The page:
Pakistan Invasion of Jaisalmer in 1948
The alacrity of a maharaja and nobility of another. And it’s not even a century old.
Late on the night of 24 February 1948, Maharaja Hanwant Singh of Jodhpur received a telegram sent by Maharajkumar Girdhari Singh of Jaisalmer, apprising him of the intelligence received by him. The telegram read:
upward of 500 intruders from Bahawalpur have entered the country and have reached Dewa, about 24 miles from Jaisalmer, looting livestock and devastating the settlements en route. Succour solicited from Jodhpur to immediately deploy aircraft, trucks or other means to contain the advancement of the enemy.
Maharaja Hanwant Singh immediately called his prime minister, commanders of state military and police forces; consulted with them on the situation and issued instant orders to deploy Jodhpur Lancers and other forces to counter the enemy, moving them in trucks and jeeps, along with means of communication like wireless sets etc to Jaisalmer; declare emergency condition in the state; to seize temporarily all transport vehicles for state usage; defer fueling of private vehicles by petrol pumps. He informed the defense minister Sardar Baldev Singh in the interim government of India about the invasion and the immediate measures undertaken by him to cope with the menace.
Maharaja Hanwant Singh also ordered one of his airplanes to fly to Dewa to report the status of advance by the enemy, and another one to bring Jaisalmer royal family to Jodhpur for safety. The latter task was assigned to the commander of Maharaja’s bodyguard force Durga Horse, Col Mohan Singh Bhati.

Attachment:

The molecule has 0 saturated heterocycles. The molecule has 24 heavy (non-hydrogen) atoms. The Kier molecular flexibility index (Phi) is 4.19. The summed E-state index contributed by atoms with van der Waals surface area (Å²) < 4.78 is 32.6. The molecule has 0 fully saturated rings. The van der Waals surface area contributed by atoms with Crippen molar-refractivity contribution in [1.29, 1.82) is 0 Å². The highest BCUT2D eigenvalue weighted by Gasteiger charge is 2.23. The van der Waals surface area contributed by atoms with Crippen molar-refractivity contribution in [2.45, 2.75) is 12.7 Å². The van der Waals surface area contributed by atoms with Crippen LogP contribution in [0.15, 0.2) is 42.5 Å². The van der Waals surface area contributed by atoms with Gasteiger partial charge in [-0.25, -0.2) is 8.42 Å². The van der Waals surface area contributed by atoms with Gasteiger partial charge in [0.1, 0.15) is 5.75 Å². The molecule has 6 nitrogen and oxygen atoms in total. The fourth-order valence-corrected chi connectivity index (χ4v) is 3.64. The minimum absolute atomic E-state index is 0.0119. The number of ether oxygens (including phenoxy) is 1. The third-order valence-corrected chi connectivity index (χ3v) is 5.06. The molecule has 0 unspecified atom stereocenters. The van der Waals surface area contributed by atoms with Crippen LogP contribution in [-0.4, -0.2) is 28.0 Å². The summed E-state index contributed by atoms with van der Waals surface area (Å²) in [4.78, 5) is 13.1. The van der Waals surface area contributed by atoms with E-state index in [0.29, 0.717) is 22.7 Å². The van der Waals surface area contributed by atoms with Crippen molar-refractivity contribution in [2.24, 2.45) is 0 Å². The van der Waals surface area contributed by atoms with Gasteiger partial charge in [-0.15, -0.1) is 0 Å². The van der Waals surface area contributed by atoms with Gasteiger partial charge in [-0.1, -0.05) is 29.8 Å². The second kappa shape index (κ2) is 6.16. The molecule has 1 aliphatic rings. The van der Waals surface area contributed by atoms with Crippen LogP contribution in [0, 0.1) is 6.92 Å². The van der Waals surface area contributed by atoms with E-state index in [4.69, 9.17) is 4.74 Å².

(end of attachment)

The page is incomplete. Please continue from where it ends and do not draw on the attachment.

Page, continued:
When Col Mohan Singh conveyed the message of Jodhpur Maharaja to Maharawal Jawahar Singh to come to Jodhpur along with his family and valuables for safety; the Maharawal replied:
I will be with my countrymen in such perilous times. It will be cowardice to depart, leaving them to face invaders. I shall not impart this slur to my illustrious race. Tell your Maharaja to send military aid. We shall prefer to die fighting the foe rather than leaving Jaisalmer.
A sortie to monitor the movement of intruders frightened them and they began the quick retreat, leaving all the animals, fearing an air attack. By the time personnel from Jodhpur arrived through surface transportation, the intruders were well within their homeland.
Source: Picked from late Onkar Singh Babra’s “Ek Maharaja ki Antarkatha”
Post by: MP Singh